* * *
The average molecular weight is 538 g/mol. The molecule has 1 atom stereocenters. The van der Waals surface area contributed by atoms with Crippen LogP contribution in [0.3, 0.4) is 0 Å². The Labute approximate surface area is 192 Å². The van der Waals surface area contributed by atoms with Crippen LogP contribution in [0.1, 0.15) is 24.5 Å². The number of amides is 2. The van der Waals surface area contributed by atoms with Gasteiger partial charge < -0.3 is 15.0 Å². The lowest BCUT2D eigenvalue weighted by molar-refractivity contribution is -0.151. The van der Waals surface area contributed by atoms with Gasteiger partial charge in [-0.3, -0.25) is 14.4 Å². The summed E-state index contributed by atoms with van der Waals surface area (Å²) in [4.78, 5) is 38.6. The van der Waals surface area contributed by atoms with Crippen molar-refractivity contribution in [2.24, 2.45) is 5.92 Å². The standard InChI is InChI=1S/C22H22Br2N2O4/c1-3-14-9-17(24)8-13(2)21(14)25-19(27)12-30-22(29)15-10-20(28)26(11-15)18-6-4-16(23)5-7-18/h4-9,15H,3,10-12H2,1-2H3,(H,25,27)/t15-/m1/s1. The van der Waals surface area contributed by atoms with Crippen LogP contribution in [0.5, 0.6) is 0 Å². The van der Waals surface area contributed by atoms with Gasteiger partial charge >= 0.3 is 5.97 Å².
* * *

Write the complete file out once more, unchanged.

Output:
The average molecular weight is 538 g/mol. The molecule has 1 atom stereocenters. The van der Waals surface area contributed by atoms with Crippen LogP contribution in [0.3, 0.4) is 0 Å². The Labute approximate surface area is 192 Å². The van der Waals surface area contributed by atoms with Crippen LogP contribution in [0.1, 0.15) is 24.5 Å². The number of amides is 2. The van der Waals surface area contributed by atoms with Gasteiger partial charge < -0.3 is 15.0 Å². The lowest BCUT2D eigenvalue weighted by molar-refractivity contribution is -0.151. The van der Waals surface area contributed by atoms with Gasteiger partial charge in [-0.3, -0.25) is 14.4 Å². The summed E-state index contributed by atoms with van der Waals surface area (Å²) in [4.78, 5) is 38.6. The van der Waals surface area contributed by atoms with Crippen molar-refractivity contribution in [2.24, 2.45) is 5.92 Å². The standard InChI is InChI=1S/C22H22Br2N2O4/c1-3-14-9-17(24)8-13(2)21(14)25-19(27)12-30-22(29)15-10-20(28)26(11-15)18-6-4-16(23)5-7-18/h4-9,15H,3,10-12H2,1-2H3,(H,25,27)/t15-/m1/s1. The van der Waals surface area contributed by atoms with Crippen LogP contribution in [0.5, 0.6) is 0 Å². The van der Waals surface area contributed by atoms with Gasteiger partial charge >= 0.3 is 5.97 Å².